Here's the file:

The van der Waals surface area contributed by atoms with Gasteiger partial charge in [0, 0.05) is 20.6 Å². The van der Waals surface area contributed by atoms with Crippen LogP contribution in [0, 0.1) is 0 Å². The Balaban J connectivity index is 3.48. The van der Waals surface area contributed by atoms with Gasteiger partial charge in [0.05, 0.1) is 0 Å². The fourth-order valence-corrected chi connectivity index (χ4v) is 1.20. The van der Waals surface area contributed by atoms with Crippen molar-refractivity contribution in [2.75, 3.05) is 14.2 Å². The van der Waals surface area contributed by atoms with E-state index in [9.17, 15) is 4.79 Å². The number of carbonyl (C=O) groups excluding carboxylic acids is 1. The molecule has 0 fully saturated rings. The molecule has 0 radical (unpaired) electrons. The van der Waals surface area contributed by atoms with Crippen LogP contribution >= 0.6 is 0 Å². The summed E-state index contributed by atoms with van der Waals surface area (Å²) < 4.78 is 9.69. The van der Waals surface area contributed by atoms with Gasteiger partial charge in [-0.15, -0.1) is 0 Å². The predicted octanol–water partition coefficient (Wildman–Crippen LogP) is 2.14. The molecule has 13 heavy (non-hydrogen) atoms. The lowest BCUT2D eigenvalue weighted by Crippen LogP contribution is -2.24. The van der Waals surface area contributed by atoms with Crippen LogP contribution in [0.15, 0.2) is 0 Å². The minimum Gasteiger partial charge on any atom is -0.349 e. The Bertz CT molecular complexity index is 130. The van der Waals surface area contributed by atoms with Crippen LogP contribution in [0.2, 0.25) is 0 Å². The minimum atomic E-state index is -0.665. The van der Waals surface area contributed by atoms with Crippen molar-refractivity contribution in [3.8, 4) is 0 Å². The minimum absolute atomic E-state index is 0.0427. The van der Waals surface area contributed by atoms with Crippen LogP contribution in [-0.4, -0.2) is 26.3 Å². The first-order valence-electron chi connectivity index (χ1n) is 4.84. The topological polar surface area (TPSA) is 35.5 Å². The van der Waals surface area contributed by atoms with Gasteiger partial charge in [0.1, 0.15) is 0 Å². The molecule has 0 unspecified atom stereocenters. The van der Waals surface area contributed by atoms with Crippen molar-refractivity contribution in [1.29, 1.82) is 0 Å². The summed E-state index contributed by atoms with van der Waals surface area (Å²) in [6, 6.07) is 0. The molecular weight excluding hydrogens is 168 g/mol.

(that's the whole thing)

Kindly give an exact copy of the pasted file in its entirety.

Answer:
The van der Waals surface area contributed by atoms with Gasteiger partial charge in [0, 0.05) is 20.6 Å². The van der Waals surface area contributed by atoms with Crippen LogP contribution in [0, 0.1) is 0 Å². The Balaban J connectivity index is 3.48. The van der Waals surface area contributed by atoms with Gasteiger partial charge in [0.05, 0.1) is 0 Å². The fourth-order valence-corrected chi connectivity index (χ4v) is 1.20. The van der Waals surface area contributed by atoms with Crippen molar-refractivity contribution in [2.75, 3.05) is 14.2 Å². The van der Waals surface area contributed by atoms with E-state index in [9.17, 15) is 4.79 Å². The number of carbonyl (C=O) groups excluding carboxylic acids is 1. The molecule has 0 fully saturated rings. The molecule has 0 radical (unpaired) electrons. The van der Waals surface area contributed by atoms with Crippen LogP contribution >= 0.6 is 0 Å². The summed E-state index contributed by atoms with van der Waals surface area (Å²) < 4.78 is 9.69. The van der Waals surface area contributed by atoms with Gasteiger partial charge in [-0.15, -0.1) is 0 Å². The predicted octanol–water partition coefficient (Wildman–Crippen LogP) is 2.14. The molecule has 13 heavy (non-hydrogen) atoms. The lowest BCUT2D eigenvalue weighted by Crippen LogP contribution is -2.24. The van der Waals surface area contributed by atoms with Crippen LogP contribution in [0.15, 0.2) is 0 Å². The minimum Gasteiger partial charge on any atom is -0.349 e. The Bertz CT molecular complexity index is 130. The van der Waals surface area contributed by atoms with Crippen LogP contribution in [0.2, 0.25) is 0 Å². The minimum atomic E-state index is -0.665. The van der Waals surface area contributed by atoms with Crippen molar-refractivity contribution in [3.8, 4) is 0 Å². The minimum absolute atomic E-state index is 0.0427. The van der Waals surface area contributed by atoms with Crippen LogP contribution in [-0.4, -0.2) is 26.3 Å². The first-order valence-electron chi connectivity index (χ1n) is 4.84. The topological polar surface area (TPSA) is 35.5 Å². The van der Waals surface area contributed by atoms with Gasteiger partial charge in [0.1, 0.15) is 0 Å². The molecule has 0 unspecified atom stereocenters. The van der Waals surface area contributed by atoms with Crippen molar-refractivity contribution in [1.29, 1.82) is 0 Å². The summed E-state index contributed by atoms with van der Waals surface area (Å²) in [6, 6.07) is 0. The molecular weight excluding hydrogens is 168 g/mol.